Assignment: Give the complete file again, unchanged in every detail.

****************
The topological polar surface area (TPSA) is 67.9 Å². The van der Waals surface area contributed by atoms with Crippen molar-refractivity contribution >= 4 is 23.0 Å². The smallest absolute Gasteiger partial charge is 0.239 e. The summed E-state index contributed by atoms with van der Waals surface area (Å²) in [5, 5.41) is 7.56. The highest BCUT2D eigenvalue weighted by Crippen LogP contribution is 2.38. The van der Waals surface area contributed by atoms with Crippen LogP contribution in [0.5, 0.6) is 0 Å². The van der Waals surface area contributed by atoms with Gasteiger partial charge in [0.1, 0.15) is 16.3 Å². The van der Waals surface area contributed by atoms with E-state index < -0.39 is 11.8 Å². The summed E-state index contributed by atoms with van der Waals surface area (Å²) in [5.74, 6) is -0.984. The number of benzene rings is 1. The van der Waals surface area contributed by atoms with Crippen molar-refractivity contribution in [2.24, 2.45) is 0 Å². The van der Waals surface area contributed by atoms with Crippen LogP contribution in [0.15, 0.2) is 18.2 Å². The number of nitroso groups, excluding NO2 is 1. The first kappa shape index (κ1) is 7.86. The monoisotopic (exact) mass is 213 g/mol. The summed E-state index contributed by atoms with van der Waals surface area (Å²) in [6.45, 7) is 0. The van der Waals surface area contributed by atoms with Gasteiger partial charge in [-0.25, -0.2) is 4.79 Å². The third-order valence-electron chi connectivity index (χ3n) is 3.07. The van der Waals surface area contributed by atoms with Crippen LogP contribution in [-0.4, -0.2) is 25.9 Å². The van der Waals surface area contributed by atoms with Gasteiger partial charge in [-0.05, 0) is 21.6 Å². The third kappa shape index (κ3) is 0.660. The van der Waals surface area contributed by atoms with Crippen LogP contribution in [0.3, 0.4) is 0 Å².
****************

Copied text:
The topological polar surface area (TPSA) is 67.9 Å². The van der Waals surface area contributed by atoms with Crippen molar-refractivity contribution >= 4 is 23.0 Å². The smallest absolute Gasteiger partial charge is 0.239 e. The summed E-state index contributed by atoms with van der Waals surface area (Å²) in [5, 5.41) is 7.56. The highest BCUT2D eigenvalue weighted by Crippen LogP contribution is 2.38. The van der Waals surface area contributed by atoms with Crippen LogP contribution in [0.5, 0.6) is 0 Å². The van der Waals surface area contributed by atoms with Gasteiger partial charge in [0.1, 0.15) is 16.3 Å². The van der Waals surface area contributed by atoms with E-state index < -0.39 is 11.8 Å². The summed E-state index contributed by atoms with van der Waals surface area (Å²) in [5.74, 6) is -0.984. The number of benzene rings is 1. The van der Waals surface area contributed by atoms with Crippen molar-refractivity contribution in [2.24, 2.45) is 0 Å². The van der Waals surface area contributed by atoms with Crippen LogP contribution in [0.15, 0.2) is 18.2 Å². The number of nitroso groups, excluding NO2 is 1. The first kappa shape index (κ1) is 7.86. The monoisotopic (exact) mass is 213 g/mol. The summed E-state index contributed by atoms with van der Waals surface area (Å²) in [6.45, 7) is 0. The van der Waals surface area contributed by atoms with Gasteiger partial charge in [-0.25, -0.2) is 4.79 Å². The third-order valence-electron chi connectivity index (χ3n) is 3.07. The van der Waals surface area contributed by atoms with Crippen LogP contribution in [-0.4, -0.2) is 25.9 Å². The van der Waals surface area contributed by atoms with Gasteiger partial charge in [-0.05, 0) is 21.6 Å². The third kappa shape index (κ3) is 0.660. The van der Waals surface area contributed by atoms with Crippen LogP contribution in [0.3, 0.4) is 0 Å².